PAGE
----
You knew the day was coming, but it took you by surprise anyway. This darling little child, so full of laughter, exuberance, and love has become a moody, self-absorbed, almost unreachable TEENAGER. Where once your child wanted only to be with and please you, he now would rather be with his friends and seems to only want to ignore and irritate you. He rolls his eyes when you give advice or correction, won't pick up his many messes, and questions beliefs and values that you have taught him all his life. Just when you are in the depths of dispair and think you've "lost" him forever, he'll make a complete turnaround and become the responsible, amiable child he was formerly... until tomorrow. What should you do? It's a rollercoaster ride, so hang on. Following are some suggestions taken from a student survey of the Talented and Gifted class at James Madison Memorial High School in Madison, Wisconsin.
Set limits on what is and is not acceptable behavior. Your teen will question and test these boundaries often, so be prepared. Don't give in, yet be flexible. For example, if the curfew is 11:00 p.m. and there is a special activity that doesn't end until 12:00, such as a dance at school, extend the curfew for that one night. However, if he consistently comes home fifteen minutes late, maybe it's time to suspend priviledges.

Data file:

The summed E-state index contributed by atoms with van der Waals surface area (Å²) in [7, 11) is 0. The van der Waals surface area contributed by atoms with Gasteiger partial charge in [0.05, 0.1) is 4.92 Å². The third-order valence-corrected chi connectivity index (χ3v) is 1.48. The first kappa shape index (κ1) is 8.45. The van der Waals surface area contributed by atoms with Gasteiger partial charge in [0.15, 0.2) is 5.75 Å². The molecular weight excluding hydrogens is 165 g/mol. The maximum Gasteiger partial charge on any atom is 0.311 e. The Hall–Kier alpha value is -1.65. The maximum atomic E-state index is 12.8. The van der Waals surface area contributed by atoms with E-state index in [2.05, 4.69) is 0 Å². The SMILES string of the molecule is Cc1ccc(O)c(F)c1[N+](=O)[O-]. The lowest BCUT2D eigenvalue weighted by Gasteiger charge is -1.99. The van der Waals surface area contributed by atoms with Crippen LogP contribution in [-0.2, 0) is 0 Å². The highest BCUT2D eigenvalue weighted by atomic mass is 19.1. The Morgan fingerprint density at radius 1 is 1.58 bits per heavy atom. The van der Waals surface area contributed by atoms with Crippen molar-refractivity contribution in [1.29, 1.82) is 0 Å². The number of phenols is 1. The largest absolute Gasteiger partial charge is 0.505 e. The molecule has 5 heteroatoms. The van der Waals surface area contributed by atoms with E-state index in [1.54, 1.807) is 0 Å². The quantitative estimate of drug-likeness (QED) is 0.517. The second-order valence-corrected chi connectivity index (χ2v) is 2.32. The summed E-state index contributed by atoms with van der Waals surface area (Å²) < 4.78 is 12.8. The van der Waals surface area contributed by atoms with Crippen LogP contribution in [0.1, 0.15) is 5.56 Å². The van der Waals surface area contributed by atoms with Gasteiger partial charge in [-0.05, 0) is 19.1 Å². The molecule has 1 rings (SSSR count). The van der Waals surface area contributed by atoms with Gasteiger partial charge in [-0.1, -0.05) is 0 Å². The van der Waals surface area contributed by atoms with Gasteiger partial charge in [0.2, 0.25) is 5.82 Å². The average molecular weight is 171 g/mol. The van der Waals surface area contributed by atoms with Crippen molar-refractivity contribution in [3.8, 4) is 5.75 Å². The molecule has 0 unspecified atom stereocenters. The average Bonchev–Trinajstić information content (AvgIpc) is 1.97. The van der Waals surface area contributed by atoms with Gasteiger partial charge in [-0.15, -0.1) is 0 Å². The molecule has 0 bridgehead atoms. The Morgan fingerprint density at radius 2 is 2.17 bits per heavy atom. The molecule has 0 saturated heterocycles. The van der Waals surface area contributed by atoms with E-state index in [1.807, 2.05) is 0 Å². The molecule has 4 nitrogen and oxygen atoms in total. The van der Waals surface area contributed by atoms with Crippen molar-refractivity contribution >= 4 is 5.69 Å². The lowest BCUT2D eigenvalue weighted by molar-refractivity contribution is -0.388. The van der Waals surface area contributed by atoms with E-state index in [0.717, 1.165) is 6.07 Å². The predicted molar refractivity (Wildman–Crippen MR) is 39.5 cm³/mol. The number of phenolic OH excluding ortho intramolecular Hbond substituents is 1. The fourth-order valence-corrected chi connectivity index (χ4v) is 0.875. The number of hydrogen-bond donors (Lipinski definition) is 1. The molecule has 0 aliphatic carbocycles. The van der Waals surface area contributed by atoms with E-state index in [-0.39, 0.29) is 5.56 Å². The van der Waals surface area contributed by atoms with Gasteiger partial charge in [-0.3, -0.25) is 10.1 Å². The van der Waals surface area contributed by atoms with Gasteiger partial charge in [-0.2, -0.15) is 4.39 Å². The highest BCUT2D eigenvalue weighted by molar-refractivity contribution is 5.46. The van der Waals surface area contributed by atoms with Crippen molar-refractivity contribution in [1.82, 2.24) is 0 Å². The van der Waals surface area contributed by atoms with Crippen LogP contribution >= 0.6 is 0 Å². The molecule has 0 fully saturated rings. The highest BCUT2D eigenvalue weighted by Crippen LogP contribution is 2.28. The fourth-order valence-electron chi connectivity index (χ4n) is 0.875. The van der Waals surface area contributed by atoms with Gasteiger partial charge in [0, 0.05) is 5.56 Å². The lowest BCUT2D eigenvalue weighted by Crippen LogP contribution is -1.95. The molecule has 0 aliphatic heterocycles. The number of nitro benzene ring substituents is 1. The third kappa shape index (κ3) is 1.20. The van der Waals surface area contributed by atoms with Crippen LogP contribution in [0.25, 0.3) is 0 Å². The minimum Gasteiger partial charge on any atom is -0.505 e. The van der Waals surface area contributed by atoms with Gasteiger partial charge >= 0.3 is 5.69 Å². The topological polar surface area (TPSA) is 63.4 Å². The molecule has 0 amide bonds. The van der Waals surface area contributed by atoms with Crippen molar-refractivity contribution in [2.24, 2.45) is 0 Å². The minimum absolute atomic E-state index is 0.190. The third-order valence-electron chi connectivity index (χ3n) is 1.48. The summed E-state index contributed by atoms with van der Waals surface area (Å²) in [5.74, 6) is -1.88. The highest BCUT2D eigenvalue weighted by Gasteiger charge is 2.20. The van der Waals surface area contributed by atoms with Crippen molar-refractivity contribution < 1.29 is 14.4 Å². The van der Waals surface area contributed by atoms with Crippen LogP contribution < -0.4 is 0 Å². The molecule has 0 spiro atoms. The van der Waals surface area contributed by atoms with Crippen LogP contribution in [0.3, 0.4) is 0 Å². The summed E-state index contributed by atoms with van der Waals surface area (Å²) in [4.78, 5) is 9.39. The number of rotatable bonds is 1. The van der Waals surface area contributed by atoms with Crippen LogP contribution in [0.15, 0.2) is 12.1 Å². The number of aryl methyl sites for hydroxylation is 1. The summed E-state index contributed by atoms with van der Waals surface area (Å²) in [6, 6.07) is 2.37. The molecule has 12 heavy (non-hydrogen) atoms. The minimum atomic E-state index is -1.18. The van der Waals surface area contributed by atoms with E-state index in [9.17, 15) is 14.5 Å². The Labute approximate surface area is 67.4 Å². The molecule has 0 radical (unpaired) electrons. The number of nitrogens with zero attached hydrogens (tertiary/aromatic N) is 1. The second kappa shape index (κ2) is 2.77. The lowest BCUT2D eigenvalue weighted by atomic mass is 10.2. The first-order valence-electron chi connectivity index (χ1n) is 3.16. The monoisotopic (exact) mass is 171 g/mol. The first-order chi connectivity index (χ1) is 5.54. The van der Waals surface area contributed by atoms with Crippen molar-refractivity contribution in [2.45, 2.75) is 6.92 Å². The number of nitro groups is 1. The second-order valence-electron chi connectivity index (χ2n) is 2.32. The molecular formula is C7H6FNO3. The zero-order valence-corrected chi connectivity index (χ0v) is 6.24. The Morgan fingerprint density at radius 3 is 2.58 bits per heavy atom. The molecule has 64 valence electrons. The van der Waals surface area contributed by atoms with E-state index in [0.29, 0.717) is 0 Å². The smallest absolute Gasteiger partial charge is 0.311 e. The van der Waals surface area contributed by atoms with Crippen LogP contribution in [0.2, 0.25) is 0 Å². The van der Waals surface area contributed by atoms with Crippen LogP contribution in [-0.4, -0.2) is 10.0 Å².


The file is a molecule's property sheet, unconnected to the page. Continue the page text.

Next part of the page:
Listen to your teen. Hold your tongue and let him voice his thoughts. He needs to express his own opinions in order to sort through them and make them his own. Give him a chance to disagree with you without telling him that he's "talking back." When he's older you'll find that his values and beliefs are very similar to yours.
Speak calmly and without accusations. Nothing makes a teen want to fight back more than being yelled at. In fact, try a bit of humor. Sometimes seeing the absurdity in a situation eases the tension, minimizes the problem, and opens the way to discussion.
Don't pressure your teen to achieve all the time. Remind him from time to time to slow down and "smell the roses." Be sure to praise him, though, if he does okay. Sometimes it seems to him like nothing he does is good enough.
Expect your teen to make mistakes. No one is perfect and we all learn by making mistakes. If he has a problem, help him solve it, don't always solve it for him or he'll never learn to function as an adult. Be honest with him about your failings and mistakes as well so he realizes that he's not alone.
Study the Bible together as a family on a regular basis. In this competitive and chaotic world your teen needs to understand why we are here and where we are going. Following Yahweh's Word provides structure and harmony to life and gives him a purpose for living. It will also give him refuge and hope when major problems and disappointments arise at times throughout his life.
Even if your teen acts as though he doesn't care, he counts on you for reassurance and love. Never stop communicating with your teen, never stop loving your teen, and never stop reminding him that Yahweh loves him.